These days were super exciting for us. Not only are we neck deep in final production for our upcoming opening of the new long awaited museum location. But we’re also hosting a string of international visits. Some planned like the international software heritage symposium next week and some less planned, but nonetheless more than just welcomed such as our new friends from the Computerspielemuseum in Berlin dropping by to cheer us on and give us support in times of need as well as exchange so many interesting details (both ways) about our day to day practices and best off moments as well as cautionary tales. All at the best possible time! But we never imagined we’d have a visit from the other side from the planet just days before we open.
We were super excited to meet up with Dan Koerner, creative director from Sandpit, whom we met just a few days ago at the DOORS Digital incubator program for museums (hence the attempt at a pun in the title of this post). Sandpit creates immersive, personal experiences that change people. Providing business and digital strategy to a broad range of corporate and not-for-profit clients looking to provide meaningful digital experiences for their users. Dan was presenting as a digital solutions provider withing the incubation program segment where museums got to meet actual solution providers to not just learn about their work but also discuss the client solution provider relationship, communication challenges and expectation as well as project management. For small museums this was a valuable opportunity to understand how work can be impacted in various ways, when moving it outside the organization – which is a must really. Often selecting the partner solution provider is critical to a project’s success and being able to identify the cultural differences in teams early on is crucial. Dan guided us through the amazing work they do at Sandpit with a focus on bridging the digital and physical presentations. And to put it mildly I was impressed at the dexterity or should I say fluency of thought as well as execution in projects they did for their clients. If anyone can help us think about our hybrid presentation layers, then Dan is the man I said to myself. I dropped him a note after the session, hoping that as part of the incubation program i would have at least 20 minutes of his time at some point to talk about the challenges we face and was taken aback by what unfolded:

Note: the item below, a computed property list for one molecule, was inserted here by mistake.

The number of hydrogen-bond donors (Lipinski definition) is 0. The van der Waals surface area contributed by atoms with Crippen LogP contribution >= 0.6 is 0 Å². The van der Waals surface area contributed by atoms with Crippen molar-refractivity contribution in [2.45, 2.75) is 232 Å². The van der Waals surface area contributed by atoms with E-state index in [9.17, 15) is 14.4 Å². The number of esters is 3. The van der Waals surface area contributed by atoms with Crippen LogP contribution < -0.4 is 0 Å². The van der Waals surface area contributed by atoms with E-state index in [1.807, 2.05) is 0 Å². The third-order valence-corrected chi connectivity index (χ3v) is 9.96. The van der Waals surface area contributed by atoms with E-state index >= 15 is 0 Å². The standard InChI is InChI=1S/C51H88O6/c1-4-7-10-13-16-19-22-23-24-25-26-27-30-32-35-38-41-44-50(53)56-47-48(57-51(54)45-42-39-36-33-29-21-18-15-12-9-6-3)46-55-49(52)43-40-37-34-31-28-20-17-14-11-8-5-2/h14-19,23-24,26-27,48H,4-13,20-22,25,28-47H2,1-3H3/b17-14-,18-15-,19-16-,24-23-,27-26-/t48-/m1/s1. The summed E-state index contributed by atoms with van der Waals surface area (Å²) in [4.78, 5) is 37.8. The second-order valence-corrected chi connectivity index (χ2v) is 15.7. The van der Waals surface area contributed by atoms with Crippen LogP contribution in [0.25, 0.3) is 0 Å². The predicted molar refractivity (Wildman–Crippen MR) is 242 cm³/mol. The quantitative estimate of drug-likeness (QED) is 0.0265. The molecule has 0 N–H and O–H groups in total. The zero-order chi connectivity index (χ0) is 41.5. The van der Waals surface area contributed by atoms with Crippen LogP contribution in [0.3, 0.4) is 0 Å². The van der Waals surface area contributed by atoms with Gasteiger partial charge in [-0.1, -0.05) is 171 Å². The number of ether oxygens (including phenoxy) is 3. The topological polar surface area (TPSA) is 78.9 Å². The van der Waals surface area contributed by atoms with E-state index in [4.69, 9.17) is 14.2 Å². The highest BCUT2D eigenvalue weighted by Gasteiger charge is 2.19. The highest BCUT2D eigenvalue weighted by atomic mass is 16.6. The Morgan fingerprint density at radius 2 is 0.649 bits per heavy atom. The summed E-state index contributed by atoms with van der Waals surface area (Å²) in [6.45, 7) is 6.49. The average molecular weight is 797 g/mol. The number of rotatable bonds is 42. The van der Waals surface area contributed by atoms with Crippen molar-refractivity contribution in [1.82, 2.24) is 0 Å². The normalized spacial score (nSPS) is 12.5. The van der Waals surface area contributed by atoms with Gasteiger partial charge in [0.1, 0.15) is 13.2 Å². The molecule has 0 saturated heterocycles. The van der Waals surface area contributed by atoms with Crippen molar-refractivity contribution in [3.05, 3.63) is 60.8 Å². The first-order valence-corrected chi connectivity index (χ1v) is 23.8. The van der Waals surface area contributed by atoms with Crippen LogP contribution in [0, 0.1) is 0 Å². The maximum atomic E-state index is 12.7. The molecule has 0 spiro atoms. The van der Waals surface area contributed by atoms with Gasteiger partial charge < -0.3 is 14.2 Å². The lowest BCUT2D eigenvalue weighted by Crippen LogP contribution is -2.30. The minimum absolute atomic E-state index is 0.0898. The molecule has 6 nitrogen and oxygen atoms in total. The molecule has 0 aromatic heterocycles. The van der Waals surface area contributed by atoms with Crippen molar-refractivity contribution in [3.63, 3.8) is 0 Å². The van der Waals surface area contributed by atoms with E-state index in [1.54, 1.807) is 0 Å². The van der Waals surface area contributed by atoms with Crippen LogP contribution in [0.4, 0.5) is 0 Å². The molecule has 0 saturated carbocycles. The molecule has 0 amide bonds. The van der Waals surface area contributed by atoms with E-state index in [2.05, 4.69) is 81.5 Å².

And catch up we did, we showed Dan around the museum, chatted over a looong coffee and exchanged knowledge in the friendliest of atmospheres. He immediately referred us to some additional sources pertaining to certain topics we were working on and as soon as things quiet down after the opening, I’m sure we’ll pick up our conversations. Certain points he made just won’t leave our heads and we’ve been mulling over them ever since our discussions. They are not just a well versed creative agency but also a production house with insights into production challenges we have yet to tackle. Maybe not today, but I’m sure we’ll be working on some exciting projects together tomorrow.
We took the opportunity to take a photo in front of our “DOORS” (pun again intended) – note how it still says “loading” – not for long.
Let’s say it’s a historic moment captured in a simple digital image. Or at least we like to think of it that way. Anyhow, we are grateful to the DOORS team for making all of it possible (see post on DOORS) and Dan, safe travels back to Melbourne, Australia.
We’ll visit eventually!